To Yang, volunteering has always come naturally. 

“I think it’s because my community involvement has always been linked to what I’m passionate about, which is why my experiences cover a wide range of fields, including science and social issues.”

Her interest in science started in Grade 5, when Yang began participating in school science fairs. 

“I fell in love with the curiosity and inquisitiveness of research and how it's often linked to improving your community and helping others.” 

By 2018, the then 13-year-old was lauded for her successful project aimed at reversing heavy metals-induced antibiotic resistance in the body. She was subsequently invited to compete in the Canada-wide Science Fair which hosts 500 participants. Yang’s dedication and talents earned her a gold medal and recognition as Best Junior Project (related to health). That led to an invitation to showcase her research before Prime Minister Justin Trudeau.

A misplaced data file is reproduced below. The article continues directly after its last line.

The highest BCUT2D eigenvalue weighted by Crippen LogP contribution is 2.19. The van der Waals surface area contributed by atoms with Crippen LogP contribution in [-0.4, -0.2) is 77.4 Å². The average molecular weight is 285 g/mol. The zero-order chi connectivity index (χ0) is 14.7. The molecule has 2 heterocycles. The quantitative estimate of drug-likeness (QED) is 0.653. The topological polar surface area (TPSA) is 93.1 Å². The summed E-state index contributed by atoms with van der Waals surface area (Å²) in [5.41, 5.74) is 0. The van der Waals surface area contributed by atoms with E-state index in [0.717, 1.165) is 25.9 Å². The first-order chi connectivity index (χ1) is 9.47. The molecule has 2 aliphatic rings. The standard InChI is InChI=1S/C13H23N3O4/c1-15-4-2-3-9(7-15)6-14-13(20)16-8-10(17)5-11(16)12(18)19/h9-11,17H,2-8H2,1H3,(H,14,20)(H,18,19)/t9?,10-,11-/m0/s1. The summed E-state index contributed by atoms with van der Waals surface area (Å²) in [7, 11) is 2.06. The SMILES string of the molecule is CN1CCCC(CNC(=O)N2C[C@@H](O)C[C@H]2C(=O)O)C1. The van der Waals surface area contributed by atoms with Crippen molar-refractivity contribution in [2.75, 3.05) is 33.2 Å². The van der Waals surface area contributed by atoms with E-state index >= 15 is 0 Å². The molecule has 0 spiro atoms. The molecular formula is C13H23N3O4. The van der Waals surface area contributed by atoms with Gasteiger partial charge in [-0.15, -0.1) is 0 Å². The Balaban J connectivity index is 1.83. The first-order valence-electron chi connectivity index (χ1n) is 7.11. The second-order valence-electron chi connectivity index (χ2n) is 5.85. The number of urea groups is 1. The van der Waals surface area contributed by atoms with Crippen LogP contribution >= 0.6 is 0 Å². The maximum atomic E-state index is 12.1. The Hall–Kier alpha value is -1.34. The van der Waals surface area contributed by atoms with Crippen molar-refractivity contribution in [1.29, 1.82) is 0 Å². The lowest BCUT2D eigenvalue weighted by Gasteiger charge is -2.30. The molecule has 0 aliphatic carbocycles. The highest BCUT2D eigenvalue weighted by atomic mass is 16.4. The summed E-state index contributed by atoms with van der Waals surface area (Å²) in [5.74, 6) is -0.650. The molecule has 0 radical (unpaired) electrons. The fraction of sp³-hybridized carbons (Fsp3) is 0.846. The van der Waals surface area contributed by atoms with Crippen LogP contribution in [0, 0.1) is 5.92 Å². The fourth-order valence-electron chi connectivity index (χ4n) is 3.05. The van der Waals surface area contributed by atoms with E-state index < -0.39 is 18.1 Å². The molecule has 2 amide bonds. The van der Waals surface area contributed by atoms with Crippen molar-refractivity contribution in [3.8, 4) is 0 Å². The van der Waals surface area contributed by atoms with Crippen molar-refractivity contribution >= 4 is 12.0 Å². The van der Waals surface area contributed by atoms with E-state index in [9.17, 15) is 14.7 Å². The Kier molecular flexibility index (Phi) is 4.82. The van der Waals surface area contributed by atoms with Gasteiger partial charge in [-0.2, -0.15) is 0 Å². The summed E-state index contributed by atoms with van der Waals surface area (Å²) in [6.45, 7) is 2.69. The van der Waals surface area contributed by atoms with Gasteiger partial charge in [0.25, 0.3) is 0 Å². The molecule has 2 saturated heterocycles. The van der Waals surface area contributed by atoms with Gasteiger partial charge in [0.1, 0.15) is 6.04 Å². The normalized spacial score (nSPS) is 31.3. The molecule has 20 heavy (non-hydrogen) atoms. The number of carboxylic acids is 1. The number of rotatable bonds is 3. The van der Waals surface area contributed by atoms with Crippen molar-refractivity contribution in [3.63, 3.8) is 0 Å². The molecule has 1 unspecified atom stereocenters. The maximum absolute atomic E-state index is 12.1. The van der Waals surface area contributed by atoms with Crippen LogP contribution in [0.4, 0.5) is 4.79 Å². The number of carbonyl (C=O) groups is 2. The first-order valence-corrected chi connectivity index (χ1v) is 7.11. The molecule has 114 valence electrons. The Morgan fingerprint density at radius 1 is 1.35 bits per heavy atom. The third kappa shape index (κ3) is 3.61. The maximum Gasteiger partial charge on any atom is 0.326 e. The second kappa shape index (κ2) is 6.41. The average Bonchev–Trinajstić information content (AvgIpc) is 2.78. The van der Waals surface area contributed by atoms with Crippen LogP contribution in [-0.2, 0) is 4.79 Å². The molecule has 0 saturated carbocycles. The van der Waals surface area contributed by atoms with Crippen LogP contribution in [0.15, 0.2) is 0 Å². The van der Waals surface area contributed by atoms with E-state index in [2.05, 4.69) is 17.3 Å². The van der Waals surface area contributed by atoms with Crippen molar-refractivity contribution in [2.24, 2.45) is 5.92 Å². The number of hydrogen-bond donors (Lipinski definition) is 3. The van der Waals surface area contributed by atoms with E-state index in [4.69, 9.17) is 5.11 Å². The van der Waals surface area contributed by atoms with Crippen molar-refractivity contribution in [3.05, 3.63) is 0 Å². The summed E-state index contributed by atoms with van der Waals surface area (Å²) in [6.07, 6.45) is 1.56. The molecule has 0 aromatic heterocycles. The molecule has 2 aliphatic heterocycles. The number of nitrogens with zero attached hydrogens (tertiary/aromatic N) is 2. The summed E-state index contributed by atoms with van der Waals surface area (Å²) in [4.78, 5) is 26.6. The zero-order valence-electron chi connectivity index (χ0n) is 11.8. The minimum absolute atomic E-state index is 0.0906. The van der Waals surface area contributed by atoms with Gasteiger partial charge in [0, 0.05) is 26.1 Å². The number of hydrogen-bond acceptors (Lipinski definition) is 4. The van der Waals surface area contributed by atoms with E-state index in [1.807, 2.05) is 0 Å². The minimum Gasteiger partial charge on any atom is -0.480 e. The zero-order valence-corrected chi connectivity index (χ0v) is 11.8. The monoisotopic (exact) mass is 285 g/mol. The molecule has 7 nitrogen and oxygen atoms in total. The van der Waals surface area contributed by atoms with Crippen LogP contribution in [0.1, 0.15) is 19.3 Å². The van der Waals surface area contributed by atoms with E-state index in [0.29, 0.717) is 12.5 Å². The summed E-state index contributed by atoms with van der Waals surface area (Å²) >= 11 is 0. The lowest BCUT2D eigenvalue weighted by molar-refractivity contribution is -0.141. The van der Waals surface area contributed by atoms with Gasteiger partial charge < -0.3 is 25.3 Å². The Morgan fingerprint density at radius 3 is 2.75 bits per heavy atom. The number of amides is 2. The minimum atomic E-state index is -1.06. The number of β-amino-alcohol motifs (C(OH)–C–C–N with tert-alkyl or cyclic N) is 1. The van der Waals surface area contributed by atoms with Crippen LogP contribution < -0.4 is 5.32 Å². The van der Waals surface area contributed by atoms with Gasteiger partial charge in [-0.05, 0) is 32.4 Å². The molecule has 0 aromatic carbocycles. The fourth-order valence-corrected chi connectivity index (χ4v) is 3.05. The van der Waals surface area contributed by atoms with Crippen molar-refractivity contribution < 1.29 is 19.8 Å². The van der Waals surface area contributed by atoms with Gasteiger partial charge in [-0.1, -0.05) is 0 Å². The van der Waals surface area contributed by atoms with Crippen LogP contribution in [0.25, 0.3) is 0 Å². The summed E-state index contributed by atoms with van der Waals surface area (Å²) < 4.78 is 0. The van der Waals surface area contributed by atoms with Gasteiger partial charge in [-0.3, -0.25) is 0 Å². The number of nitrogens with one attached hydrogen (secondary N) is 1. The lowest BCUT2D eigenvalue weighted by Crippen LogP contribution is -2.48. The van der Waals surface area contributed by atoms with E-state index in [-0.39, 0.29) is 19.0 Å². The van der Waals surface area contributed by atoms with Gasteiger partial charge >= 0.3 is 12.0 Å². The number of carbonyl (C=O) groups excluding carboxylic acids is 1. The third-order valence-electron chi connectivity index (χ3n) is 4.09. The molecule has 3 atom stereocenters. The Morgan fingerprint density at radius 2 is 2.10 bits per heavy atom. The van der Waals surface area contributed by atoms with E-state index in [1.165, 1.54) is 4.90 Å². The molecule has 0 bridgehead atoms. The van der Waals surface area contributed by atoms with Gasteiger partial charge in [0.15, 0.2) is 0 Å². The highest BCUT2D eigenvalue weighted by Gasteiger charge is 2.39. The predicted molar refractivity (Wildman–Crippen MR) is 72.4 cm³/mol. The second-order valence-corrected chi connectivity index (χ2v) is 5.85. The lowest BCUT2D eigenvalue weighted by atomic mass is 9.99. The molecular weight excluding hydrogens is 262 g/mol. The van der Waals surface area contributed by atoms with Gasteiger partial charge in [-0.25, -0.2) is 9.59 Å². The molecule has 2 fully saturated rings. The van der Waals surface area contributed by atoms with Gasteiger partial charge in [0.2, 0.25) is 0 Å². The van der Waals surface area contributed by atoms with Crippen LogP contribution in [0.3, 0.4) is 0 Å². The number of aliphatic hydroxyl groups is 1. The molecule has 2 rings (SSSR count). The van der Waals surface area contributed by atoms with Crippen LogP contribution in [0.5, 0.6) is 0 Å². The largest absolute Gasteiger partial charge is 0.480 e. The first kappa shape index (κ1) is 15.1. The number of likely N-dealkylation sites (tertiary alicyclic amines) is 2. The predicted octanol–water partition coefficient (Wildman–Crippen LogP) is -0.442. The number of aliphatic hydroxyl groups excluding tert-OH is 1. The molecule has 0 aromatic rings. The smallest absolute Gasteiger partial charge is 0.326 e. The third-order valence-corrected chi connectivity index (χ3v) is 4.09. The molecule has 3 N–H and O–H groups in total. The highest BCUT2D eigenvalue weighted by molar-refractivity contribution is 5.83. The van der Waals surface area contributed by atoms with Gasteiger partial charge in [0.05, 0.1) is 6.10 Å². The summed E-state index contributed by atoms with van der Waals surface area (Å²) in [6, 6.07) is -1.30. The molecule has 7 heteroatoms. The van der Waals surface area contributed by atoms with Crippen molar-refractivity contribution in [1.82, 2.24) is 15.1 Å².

“What an incredible experience to meet him and visit Parliament Hill.” 

The following year, Yang also earned a silver medal and scholarship to the York University STEM (Science, Technology, Engineering and Science) Entrepreneurship Program. At 16, she has already accumulated $6,000 in university scholarships. 

“I developed a passion for community health and medicine which inspires my goal to pursue a career in medicine, in the North specifically. This year, my project focused on the reversal of bacteria-driven colorectal cancer by dandelion root extracts. It won the title of best project at the regional fair and I will be participating in the national fair again this spring. I’m hoping my experience with research will continue past high school and that I’ll be able to help millions of people one day.”